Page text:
M's Reviews > A Partial History of Lost Causes

A Partial History of Lost Causes by Jennifer duBois
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Aug 19, 12

Read from August 06 to 19, 2012

To the people who have often said to me "Well what do you expect if you just randomly pick books off the shelves?? Of course you'll end up with lousy reads," I say to you, books like this one are why I still believe.
APHLC was not recommended to me by anyone, I hadn't even heard of it. I found the title intriguing and went with it, and I am grateful that I did.
This book is elegant, delicate, profound, and deeply moving. It traces two parallel stories bound to intersect (using alternate chapters, something I usually hate, but didn't mind here, perhaps because the writing was so thoughtful) - that of a young Russian chess genius in the 70s who is torn between his values and his poverty, and a brilliant young woman who has just been diagnosed with Huntington's disease, and witnessed her father's demise and refuses to go gently into that good night.
What ties these two unlikely people together is that the woman's father followed the chess player's rise to success intensely, and one day wrote him a letter, asking if he ever faced a battle he knew from the beginning he was bound to lose, and how he played with that knowledge? After all, the man himself was losing the game of his life, and wanted to do it with dignity. The woman finds the letter after her father has died, but with no corresponding answer, and goes on an adventure to find the chess player, and answers.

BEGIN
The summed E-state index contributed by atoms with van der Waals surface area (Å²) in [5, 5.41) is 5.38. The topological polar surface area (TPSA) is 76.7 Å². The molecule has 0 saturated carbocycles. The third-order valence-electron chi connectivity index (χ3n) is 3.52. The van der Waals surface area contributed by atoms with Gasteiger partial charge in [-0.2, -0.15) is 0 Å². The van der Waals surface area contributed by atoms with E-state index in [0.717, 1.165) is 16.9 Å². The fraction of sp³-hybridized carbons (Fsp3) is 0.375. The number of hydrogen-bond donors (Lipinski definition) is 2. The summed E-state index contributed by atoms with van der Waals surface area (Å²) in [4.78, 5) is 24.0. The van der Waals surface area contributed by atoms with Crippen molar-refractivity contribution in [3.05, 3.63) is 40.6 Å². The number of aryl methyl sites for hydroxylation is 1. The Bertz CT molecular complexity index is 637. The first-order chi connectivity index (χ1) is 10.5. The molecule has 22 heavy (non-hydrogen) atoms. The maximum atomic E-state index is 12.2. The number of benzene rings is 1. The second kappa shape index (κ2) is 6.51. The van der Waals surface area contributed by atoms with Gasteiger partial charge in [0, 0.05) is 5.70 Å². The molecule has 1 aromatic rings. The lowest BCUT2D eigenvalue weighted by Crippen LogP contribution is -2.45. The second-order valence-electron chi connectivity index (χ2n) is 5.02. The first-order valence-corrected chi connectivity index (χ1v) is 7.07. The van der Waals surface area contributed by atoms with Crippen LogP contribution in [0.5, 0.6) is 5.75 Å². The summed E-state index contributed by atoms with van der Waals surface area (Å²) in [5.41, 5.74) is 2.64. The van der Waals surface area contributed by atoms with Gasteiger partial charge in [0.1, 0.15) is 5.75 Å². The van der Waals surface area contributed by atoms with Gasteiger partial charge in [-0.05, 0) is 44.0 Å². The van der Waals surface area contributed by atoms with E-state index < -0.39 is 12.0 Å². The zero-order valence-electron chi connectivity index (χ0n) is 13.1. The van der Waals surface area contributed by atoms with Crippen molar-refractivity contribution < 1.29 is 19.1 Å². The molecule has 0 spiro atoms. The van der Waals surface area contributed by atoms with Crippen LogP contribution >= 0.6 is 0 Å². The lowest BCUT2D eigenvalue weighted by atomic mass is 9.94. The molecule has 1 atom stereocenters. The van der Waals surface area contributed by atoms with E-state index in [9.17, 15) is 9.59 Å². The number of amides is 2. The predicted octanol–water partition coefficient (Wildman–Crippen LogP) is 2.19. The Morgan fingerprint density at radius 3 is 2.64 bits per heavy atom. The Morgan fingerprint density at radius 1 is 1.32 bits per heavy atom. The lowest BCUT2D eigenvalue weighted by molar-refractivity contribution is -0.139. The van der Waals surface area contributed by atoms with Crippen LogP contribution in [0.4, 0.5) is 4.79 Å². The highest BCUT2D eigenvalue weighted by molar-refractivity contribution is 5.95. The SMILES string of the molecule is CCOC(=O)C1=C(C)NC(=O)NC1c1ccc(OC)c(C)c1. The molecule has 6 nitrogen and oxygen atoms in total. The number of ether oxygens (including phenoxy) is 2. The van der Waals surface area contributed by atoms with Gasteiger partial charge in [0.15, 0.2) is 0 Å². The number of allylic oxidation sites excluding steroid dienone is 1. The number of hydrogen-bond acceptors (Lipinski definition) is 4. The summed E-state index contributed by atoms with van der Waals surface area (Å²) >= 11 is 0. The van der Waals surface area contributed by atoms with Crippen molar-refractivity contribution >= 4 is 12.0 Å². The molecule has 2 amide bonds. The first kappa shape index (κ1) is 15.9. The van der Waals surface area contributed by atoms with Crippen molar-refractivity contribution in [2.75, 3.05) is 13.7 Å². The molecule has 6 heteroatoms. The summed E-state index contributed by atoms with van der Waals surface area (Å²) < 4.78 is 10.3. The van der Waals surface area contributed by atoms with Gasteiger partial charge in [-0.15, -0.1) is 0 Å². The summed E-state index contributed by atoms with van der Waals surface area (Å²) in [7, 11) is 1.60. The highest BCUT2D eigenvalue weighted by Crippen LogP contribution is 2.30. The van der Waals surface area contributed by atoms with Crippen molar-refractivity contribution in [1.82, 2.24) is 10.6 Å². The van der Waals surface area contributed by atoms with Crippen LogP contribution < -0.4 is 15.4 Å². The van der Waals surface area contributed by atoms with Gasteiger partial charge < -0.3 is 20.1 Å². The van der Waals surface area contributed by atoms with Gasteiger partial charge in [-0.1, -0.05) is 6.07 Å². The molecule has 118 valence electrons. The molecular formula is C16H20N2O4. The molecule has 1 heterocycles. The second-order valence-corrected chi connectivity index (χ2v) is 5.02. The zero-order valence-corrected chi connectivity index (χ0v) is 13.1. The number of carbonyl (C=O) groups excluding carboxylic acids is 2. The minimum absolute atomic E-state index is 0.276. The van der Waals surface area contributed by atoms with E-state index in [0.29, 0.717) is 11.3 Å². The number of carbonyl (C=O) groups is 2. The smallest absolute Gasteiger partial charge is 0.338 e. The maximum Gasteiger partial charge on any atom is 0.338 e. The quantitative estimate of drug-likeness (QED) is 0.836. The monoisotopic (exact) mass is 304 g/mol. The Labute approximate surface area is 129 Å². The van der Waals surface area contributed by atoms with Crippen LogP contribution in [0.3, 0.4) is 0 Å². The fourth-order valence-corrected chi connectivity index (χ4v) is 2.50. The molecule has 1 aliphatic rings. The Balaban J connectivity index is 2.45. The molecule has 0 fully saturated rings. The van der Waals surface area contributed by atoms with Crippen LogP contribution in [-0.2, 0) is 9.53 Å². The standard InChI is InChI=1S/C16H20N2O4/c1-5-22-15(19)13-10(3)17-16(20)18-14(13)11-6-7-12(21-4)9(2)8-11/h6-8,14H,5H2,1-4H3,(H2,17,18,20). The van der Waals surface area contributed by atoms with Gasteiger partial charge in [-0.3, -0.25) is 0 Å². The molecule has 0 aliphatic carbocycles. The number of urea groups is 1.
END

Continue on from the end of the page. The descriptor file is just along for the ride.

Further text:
The novel is beautifully written, engaging, and almost wrenchingly insightful. It fell short of five for me because the narrator, for all her beautiful prose, felt very far from me, as if her cerebral-ness was all she had to offer as a person, which made her distant and hard to relate to or even root for. The writing was gorgeous but bordered on pretentious for this reason, and I would have appreciated sacrificing some of the language for a more emotional feel of the protagonist.
Still, as compromises go, that's not a bad one.
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Comments (showing 1-7 of 7) (7 new)

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message 1: by K (new) - rated it 3 stars

K Cool! This sounds really interesting, and happily, is actually available for download on audio from Brooklyn Public Library. I'm enjoying "The Chaperone" and going through it pretty quickly; it's nice to have another title to look forward to! Here's hoping that you don't end up hating it.


message 2: by M (last edited Aug 07, 2012 07:18AM) (new) - rated it 4 stars

M Since it was a blind pick off a shelf I'm thrilled to report that it's actually really really good!


message 3: by rivka (new)

rivka marg wrote: "Since it was a blind lick of a shelf"

Slurp?


message 4: by M (new) - rated it 4 stars

M Whoops! Silly iphone. Since corrected. Thanks :)


message 5: by rivka (new)

rivka I think I liked the original better. ;)


message 6: by M (new) - rated it 4 stars

M I should make a collection of my iphone blunders - they make for a good time!


message 7: by rivka (last edited Aug 07, 2012 07:38AM) (new)


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